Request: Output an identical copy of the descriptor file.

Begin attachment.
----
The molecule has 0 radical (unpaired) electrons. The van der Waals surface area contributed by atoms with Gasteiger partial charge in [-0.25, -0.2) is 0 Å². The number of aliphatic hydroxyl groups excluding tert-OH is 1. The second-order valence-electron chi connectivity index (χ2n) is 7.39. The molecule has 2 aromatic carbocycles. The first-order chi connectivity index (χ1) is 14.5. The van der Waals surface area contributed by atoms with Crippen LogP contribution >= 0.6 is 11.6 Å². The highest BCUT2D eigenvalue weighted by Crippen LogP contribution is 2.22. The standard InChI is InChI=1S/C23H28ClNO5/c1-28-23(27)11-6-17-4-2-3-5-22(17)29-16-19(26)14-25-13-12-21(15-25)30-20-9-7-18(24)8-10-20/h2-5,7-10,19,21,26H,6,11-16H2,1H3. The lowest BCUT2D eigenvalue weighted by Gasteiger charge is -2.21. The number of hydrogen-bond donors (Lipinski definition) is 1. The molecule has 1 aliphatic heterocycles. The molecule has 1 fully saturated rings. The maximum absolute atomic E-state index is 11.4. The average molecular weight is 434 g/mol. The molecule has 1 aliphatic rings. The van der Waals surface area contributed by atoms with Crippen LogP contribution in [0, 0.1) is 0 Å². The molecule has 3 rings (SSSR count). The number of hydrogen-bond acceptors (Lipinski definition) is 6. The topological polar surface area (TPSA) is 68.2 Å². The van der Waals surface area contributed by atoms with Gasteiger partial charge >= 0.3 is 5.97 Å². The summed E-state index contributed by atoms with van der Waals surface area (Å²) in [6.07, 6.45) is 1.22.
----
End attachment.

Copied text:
The molecule has 0 radical (unpaired) electrons. The van der Waals surface area contributed by atoms with Gasteiger partial charge in [-0.25, -0.2) is 0 Å². The number of aliphatic hydroxyl groups excluding tert-OH is 1. The second-order valence-electron chi connectivity index (χ2n) is 7.39. The molecule has 2 aromatic carbocycles. The first-order chi connectivity index (χ1) is 14.5. The van der Waals surface area contributed by atoms with Crippen LogP contribution >= 0.6 is 11.6 Å². The highest BCUT2D eigenvalue weighted by Crippen LogP contribution is 2.22. The standard InChI is InChI=1S/C23H28ClNO5/c1-28-23(27)11-6-17-4-2-3-5-22(17)29-16-19(26)14-25-13-12-21(15-25)30-20-9-7-18(24)8-10-20/h2-5,7-10,19,21,26H,6,11-16H2,1H3. The lowest BCUT2D eigenvalue weighted by Gasteiger charge is -2.21. The number of hydrogen-bond donors (Lipinski definition) is 1. The molecule has 1 aliphatic heterocycles. The molecule has 1 fully saturated rings. The maximum absolute atomic E-state index is 11.4. The average molecular weight is 434 g/mol. The molecule has 1 aliphatic rings. The van der Waals surface area contributed by atoms with Crippen LogP contribution in [0, 0.1) is 0 Å². The molecule has 3 rings (SSSR count). The number of hydrogen-bond acceptors (Lipinski definition) is 6. The topological polar surface area (TPSA) is 68.2 Å². The van der Waals surface area contributed by atoms with Gasteiger partial charge >= 0.3 is 5.97 Å². The summed E-state index contributed by atoms with van der Waals surface area (Å²) in [6.07, 6.45) is 1.22.